Last month I suggested an outing along Mulholland Drive – the 24-mile partition that separates the suburbs of the San Fernando Valley and West Los Angeles. Its 30-mile extension – Mulholland Highway, offers a non-suburban contrast.

More a country road than a highway, Mulholland Highway passes through the undeveloped and under-appreciated countryside that is the Santa Monica Mountains National Recreation Area. It traverses an area that contains more than 1,000 plant species and 500 or so species of mammals, birds, reptiles, and amphibians.

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It’s a cliché, but still true, Los Angeles is diverse; it has many interrelated parts. Understanding its parts means a better understanding of the whole. Local guides can further your understanding of the parts. They are not difficult to find.

 The City of Angels teems with nonprofit organizations whose unpaid members are curious about the history of a particular locale or subject – their enthusiasm and activity reflecting one aspect of the volunteerism that Alexis de Tocqueville considered to be uniquely American.

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The automobile enabled a new leisure activity, the “Sunday drive.” It also sired the pejorative, “Sunday driver,” used during the workweek to describe a driver whose car limps languidly along the highway as compatriots rushing to work try to pass.

The words “Sunday drive” evoke pastoral images of a solitary, slowly moving car traveling along back roads that pass bucolic farms. Such images may not seem a good fit for Los Angeles with its vast network of freeways filled with drivers, forever in a hurry.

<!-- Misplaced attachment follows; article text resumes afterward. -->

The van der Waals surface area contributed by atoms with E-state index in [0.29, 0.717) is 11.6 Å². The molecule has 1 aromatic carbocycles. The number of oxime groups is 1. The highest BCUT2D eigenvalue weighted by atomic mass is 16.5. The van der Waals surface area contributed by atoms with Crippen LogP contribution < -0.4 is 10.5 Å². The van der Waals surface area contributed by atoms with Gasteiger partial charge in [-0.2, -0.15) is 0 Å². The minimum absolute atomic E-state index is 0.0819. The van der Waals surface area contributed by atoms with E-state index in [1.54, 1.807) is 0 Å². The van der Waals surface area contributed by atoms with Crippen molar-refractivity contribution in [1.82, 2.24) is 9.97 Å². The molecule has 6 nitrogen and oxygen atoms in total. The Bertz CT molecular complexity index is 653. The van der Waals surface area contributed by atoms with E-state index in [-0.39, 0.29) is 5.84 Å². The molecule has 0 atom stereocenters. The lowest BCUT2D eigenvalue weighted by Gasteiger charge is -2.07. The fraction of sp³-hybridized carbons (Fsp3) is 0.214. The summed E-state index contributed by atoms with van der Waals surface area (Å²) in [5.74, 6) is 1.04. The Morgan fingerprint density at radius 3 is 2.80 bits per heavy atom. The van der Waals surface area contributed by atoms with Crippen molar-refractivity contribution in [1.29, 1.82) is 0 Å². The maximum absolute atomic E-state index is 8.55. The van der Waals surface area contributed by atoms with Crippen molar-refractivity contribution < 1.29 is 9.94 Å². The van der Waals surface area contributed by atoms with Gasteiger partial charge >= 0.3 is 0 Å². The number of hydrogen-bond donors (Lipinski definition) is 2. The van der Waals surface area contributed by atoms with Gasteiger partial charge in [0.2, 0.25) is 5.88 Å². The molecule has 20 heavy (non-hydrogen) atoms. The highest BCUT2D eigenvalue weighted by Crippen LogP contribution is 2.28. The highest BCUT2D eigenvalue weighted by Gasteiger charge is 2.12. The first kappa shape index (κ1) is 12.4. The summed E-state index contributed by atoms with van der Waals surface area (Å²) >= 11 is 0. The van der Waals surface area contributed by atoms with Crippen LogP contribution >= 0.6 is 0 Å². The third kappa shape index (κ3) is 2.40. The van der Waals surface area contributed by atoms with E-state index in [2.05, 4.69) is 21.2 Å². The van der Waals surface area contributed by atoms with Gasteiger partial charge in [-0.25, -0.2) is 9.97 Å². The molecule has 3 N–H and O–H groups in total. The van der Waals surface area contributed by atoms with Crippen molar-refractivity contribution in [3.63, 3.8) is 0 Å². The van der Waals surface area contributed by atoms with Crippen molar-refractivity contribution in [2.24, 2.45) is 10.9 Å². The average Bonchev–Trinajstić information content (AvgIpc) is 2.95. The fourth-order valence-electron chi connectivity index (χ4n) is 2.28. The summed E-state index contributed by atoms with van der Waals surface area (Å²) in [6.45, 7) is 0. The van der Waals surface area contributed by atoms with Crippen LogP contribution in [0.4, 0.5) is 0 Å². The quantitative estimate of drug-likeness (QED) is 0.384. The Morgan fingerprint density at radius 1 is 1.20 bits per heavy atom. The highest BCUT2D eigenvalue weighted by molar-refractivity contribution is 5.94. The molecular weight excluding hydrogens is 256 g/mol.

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Curlicueing  across the Santa Monica Mountains, Topanga Canyon Boulevard and her older brother, Old Topanga Canyon Road, are popular shortcuts between the western San Fernando Valley’s portion of the Ventura Freeway (US 101) and Pacific Coast Highway and Santa Monica. During commute hours Topanga Canyon Boulevard is heavily traveled, sometimes with drivers familiar with her every curve, bored with her vistas, traveling at speeds newcomers find uncomfortable.

A portion of Topanga Canyon Boulevard follows alongside Topanga Creek, the third largest watershed entering Santa Monica Bay. 

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In America, Minnesotans are proud they live in “the land of 10 thousand lakes.” The Finns, more humbly, refer to their country as “the land of a thousand lakes.” Mongolians feature Lake Khövsgöl, with its crystalline waters and infinite shades of blue. Italians marvel at the kaleidoscope of colors generated by the sunsets and sunrises over Lago Maggiore.

Los Angeles has no comparable lakes. Yet, it does have bodies of inland waters that reflect the city’s spirit and history and belie their urban setting. 

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